It would seem that the only saddest part in Yolly’s life is the death of her only daughter, Kristina Kai who had left her with five grandchildren. The oldest of the grandchildren, Brian, is with the US Marines, Lissa is taking up a nursing course in Boise University, Trinitee and Kalissa are both in high school, and the youngest, Rodney ‘Mikey’, is in 5th grade.
Yolly’s outlook in life helps, however, to overcome her grief. “What can we do if it is the Lord’s will,” she sighs. “He does things for a reason and He controls everything. We have to accept whatever He decides for us for as He created us, He alone decides when to take us back.”
While reminiscing about Kai, one can almost glean in Yolly’s eyes a vision – that when she, too, passes through the veil, she will be the leading voice in a choir of angels with Kai on the piano performing celestial concerts.
For indeed, once a chanteuse, always a chanteuse.
And for Yolly, I dedicate, once again, this poem:
To an Angel without Wings
Not so long ago, just a while back
Over islands somewhere the Pacific East,
When the stars have learned
That an angel without wings will be born on earth.
They glimmered with glee
And shimmered, anticipating her birth.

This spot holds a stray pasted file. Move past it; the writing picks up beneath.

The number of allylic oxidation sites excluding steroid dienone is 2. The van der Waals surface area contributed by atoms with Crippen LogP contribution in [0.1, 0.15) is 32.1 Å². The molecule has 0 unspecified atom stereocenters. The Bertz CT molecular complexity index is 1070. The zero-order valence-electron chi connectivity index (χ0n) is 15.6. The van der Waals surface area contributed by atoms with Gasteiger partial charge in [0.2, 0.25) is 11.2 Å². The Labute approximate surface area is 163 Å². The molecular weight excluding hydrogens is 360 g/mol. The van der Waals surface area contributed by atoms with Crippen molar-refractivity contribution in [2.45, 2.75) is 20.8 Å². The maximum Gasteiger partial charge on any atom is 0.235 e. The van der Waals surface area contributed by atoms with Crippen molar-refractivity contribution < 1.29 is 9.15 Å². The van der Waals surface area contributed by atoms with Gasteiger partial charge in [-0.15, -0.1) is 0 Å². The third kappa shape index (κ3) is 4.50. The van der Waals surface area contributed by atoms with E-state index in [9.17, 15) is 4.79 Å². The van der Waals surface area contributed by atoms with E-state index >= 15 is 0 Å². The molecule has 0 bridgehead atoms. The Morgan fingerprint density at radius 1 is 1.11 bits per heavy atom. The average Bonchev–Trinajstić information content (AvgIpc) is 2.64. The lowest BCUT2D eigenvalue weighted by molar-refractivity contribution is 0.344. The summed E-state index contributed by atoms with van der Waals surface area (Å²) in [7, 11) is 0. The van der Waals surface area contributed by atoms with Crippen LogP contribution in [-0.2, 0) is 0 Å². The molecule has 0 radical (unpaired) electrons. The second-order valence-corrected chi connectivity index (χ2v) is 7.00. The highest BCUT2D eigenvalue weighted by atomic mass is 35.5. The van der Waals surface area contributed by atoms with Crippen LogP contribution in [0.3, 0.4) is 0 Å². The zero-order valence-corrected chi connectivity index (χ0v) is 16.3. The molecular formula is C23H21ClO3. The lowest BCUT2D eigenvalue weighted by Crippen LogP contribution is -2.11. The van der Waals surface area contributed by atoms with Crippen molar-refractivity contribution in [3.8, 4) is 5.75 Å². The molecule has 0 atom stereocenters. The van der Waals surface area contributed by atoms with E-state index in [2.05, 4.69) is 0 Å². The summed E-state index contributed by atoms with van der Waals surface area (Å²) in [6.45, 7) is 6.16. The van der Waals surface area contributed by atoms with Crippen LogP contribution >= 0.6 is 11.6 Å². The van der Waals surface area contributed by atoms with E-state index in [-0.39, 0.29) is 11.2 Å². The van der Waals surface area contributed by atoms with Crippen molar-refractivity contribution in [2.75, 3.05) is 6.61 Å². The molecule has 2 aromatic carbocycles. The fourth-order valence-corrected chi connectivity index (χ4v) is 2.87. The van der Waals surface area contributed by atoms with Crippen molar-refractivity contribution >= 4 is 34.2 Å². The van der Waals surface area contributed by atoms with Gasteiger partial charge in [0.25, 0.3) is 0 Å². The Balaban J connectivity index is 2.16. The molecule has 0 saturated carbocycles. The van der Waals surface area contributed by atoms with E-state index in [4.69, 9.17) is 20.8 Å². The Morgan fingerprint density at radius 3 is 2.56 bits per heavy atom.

Then they tossed twinkling dust
Which crystallized upon her as gifts.
Patience was among them
With endurance as a formidable twin.
Her generosity knows no bounds
As to the needs of others she’s always keen.
And she’s endowed with that smile
Only bestowed upon Capizinian beauties
And those eyes that flutter
Send messages of care one will never miss.
And most of all, for an angel
Who must resound and sing to the most high
The stars sprinkled her with a voice
To touch our hearts with no questions why
And many many more gifts
Were bestowed upon this angel
For there are beyond billions
Of stars in heaven who wish her well
Thus, there is really no end to this story
For this about Yolanda dela Torre.
Indeed, Yolly’s story (April 7, 1952 – July 13, 2019) will linger in our hearts even if, in her favorite lines, we just have to take in everything “one day at a time.” # nordis.net